Recently, I read an interview with Nintendo’s CEO Satoru Iwata on the Japanese gaming website 4gamer (Japanese only), which was very entertaining and interesting.
There are lots of interesting facts that I wasn’t aware of previously in the article, including that Satoru Iwata himself has a hard-core programing background and he actually was writing codes until he was 40 years old.
However, myself as an indie iOS developer making a living on the App Store, the most interesting part was that he clearly explained why Nintendo doesn’t want to release Mario on the AppStore.
Maybe he mentioned that reason in some interviews before, but all articles I had seen so far were just opinions from writers about why Nintendo wouldn’t do that, or why Nintendo should.
He mentions in the interview that Apple doesn’t have any incentives to protect the values of their content, since the content for Apple products are simply used to attract people who want to buy smartphones.
Apple creates a platform (the App Store) to sell their smartphones, but Nintendo creates a platform (gaming hardware) to sell their games. There is a big difference between them he explains.
Nintendo’s worst nightmare is a future where the value of contents are getting lower and lower. He says they can sell a lot of games to more people if they release their titles at lower prices, but they’d rather protect the value of games instead.
It seems that protecting the value of games is the challenge that they’ve been trying to solve, and clearly something that they are struggling with.
I can totally understand this logic as an indie iOS developer even though I am selling tools, not games. I know how difficult it is to create your own business on the App Store because your basic option is to charge money at lower price once and keep updating for free.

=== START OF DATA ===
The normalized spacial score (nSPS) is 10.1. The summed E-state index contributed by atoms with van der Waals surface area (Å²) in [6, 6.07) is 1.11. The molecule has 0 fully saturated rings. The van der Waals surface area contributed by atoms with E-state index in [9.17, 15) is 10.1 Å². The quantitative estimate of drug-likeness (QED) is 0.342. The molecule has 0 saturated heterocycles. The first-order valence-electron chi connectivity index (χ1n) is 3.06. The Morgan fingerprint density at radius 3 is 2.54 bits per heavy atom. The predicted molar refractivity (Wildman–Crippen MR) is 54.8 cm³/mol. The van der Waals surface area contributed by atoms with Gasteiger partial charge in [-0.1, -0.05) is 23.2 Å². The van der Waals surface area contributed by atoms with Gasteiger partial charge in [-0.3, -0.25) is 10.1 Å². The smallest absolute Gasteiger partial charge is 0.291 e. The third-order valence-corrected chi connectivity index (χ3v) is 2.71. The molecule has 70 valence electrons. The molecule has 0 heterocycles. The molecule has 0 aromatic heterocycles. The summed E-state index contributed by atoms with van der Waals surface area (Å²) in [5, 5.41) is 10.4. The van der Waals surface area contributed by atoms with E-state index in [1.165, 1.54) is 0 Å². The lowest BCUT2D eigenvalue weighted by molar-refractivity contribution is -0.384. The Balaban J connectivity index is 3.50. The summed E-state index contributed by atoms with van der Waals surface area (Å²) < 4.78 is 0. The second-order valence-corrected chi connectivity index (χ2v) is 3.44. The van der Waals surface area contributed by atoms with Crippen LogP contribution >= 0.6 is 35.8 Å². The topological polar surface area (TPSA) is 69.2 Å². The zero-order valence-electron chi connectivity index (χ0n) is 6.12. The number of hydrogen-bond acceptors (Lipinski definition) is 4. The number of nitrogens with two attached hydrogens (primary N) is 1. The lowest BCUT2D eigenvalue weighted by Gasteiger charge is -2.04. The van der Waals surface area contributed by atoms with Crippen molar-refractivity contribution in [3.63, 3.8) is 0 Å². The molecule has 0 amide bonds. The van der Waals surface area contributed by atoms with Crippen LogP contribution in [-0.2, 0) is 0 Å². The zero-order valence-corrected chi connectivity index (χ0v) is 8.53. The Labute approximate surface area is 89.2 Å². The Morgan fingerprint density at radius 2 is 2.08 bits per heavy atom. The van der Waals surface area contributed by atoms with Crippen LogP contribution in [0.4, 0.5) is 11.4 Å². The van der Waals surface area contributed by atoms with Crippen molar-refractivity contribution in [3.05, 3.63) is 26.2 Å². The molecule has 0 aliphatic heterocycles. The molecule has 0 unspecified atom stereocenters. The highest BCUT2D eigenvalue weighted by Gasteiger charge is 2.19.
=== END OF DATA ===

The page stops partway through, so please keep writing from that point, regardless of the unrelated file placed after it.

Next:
The main revenue of Apple comes from selling devices, not from the App Store. Therefore, they have incentives to lower the price of apps on the App Store so that more people will pay a higher price for their smartphones.
This should be another reason why we, iOS developers shouldn’t be able to use auto-renewable subscriptions “easily” for SaaS apps and don’t have options like paid upgrade on the App Store.
In this interview, Satoru Iwata talks with Nobuo Kawakami who started the company Dowango which is the popular movie streaming service called “Niconico douga” in Japan. Nobuo Kawakami’s insight is always very unique and he is the reason why I got into this interview.
Nobuo Kawakami explains that if the company creating the platform, it doesn’t build and sell content for that platform, then that platform is generally not going to be good place for content providers because the company creating the platform doesn’t have the incentive to sell contents.
Nintendo’s platform is a better place for content providers because Nintendo also sells their own games, and they have incentives not to lower the price of their content. This can also be true in some ways for Apple as they sell Final Cut Pro and other software for the Mac, but they pretty much release all of their iOS apps for free now.
Nintendo makes their platform to sell games, but Apple and Google make their platform for different reasons.
In my opinion, if the company creating the platform doesn’t care about content providers, the value of the platform will decline eventually. At this moment, many app developers still want to make apps on the App Store, since so many people keep coming to this platform.
Apple can ignore the whining from developers since the App Store is the best place to do business for now, but I believe they could attract more developers who can create great things by improving their rules.
For example, the idea of changing 30% revenue charge rate based on developer sales is very interesting to me. Check out the blog article below.
An Open Letter to Tim Cook Regarding the App Store 70 / 30 Revenue Split
If they make improvements to the App Store in the interest of the content providers, maybe in the future they can attract Mario too? I have no idea, but I think it would be great if that happens.
-Thanks to Derek Lee for rewriting my English.